Naomi Derrick is a registered nurse (RN) who worked in the psychiatric unit at AtlantiCare Regional Medical Center in Atlantic City, New Jersey. On May 15, 2016, she was in charge of caring for a 10-year-old boy who suffered from autism. According to Atlantic County officials, Derrick committed a violent assault against the patient when she stabbed him with a needle multiple times.
The young victim reportedly suffered stab wounds to his thigh, upper arm, feet, hand, and kneecaps. It is believed by law enforcement that Derrick stabbed the boy at least six times. She also allegedly committed other violent acts, including bending the boy’s finger back, stomping on his foot with her shoe, and knocking him out of a chair.
Derrick was allegedly angry at the child and wanted to control his behavior. According to nursing officials, Derrick threatened to use the hypodermic needle on the victim if he failed to behave properly. Witnesses indicated that Derrick said she would “give him the needle.”
Derrick’s assault was reportedly witnessed by other workers at the Atlantic City hospital. Additionally, there is reportedly videotape evidence of Derrick stabbing the boy with a hypodermic needle.
NJ Nursing License Suspended during Criminal Investigation
Acting New Jersey Attorney General Christopher Porrino recently announced that state officials have reached an agreement with Derrick that will prevent her from continuing to work as a nurse while prosecutors investigate the allegations and as long as criminal charges are pending in the case. Derrick reportedly agreed to surrender her nursing license for the time being. This means that Derrick will not have access to patients going forward.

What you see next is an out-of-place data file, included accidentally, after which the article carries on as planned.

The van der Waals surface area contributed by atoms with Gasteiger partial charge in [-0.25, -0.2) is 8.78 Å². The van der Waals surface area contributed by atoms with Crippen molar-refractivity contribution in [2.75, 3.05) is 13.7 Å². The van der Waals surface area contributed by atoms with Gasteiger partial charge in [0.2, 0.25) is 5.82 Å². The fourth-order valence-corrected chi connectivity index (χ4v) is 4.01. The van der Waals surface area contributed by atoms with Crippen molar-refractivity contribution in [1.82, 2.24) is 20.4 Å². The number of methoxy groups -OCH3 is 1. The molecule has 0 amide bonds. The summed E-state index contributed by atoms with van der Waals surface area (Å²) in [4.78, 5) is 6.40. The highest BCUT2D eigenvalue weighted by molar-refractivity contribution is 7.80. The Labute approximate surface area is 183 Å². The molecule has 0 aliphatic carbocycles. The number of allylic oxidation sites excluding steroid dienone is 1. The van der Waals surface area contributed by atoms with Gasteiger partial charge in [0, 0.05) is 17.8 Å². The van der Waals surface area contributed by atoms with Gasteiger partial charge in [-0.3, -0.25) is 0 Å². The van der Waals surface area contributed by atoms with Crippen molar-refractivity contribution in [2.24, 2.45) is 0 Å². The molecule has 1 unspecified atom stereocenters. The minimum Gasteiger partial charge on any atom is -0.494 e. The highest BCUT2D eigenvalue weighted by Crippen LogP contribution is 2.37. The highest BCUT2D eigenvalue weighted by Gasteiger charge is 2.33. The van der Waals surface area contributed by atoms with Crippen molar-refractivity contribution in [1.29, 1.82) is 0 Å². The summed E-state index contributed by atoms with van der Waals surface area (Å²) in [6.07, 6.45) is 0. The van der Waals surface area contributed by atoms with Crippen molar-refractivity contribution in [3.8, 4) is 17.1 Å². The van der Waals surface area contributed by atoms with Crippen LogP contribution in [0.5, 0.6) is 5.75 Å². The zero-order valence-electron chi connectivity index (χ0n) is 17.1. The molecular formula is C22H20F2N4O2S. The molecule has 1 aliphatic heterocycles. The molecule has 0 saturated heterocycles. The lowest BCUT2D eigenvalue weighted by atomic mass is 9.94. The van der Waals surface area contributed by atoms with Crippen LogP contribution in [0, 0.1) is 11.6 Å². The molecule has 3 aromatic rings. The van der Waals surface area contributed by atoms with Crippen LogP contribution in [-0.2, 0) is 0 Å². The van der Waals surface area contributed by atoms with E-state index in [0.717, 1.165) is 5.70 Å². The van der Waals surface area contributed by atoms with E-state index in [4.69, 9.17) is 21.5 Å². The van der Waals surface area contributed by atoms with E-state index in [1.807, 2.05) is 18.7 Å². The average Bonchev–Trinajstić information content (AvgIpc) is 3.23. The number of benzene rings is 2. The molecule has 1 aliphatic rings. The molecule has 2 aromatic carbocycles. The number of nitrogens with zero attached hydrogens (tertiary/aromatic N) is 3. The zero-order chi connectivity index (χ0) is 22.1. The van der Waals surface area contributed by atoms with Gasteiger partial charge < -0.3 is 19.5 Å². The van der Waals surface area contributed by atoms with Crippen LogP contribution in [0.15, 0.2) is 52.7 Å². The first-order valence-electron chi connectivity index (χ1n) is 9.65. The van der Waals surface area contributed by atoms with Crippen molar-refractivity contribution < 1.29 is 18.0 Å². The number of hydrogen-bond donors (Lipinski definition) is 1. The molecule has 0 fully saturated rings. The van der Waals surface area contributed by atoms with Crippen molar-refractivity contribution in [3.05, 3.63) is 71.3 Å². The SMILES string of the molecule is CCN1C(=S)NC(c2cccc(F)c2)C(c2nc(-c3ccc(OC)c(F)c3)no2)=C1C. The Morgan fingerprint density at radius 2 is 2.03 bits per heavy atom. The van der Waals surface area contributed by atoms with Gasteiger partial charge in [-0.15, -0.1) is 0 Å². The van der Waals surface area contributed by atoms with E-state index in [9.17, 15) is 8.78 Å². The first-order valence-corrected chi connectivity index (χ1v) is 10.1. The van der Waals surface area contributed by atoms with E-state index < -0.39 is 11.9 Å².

Although Derrick has not yet been criminally charged in the case, it was determined by NJ state authorities that it would be inappropriate for her to continue practicing as a nurse while she has been accused of committing gross negligence and professional misconduct.
While speaking to the media about Derrick’s alleged criminal behavior, Porrino emphasized that NJ authorities believe that Derrick “used her position of authority to bully and assault” the developmentally disabled victim.
It is important to note that Derrick’s decision to surrender her nursing license does not include any admission of guilt on her part. The Atlantic County Prosecutor’s Office will ultimately determine whether criminal charges for aggravated assault and other violent crimes will be filed against the Atlantic City nurse.
For additional information about this case, read the CBSNews.com article, “New Jersey Nurse Caught on Tape Stabbing Autistic Boy with Needle.”
If you or a loved one has been charged with aggravated assault or any other violent criminal offense in New Jersey, you face severe penalties. That’s why it is very important for you to talk to a qualified criminal defense attorney immediately. Contact John W. Tumelty now for a free consultation.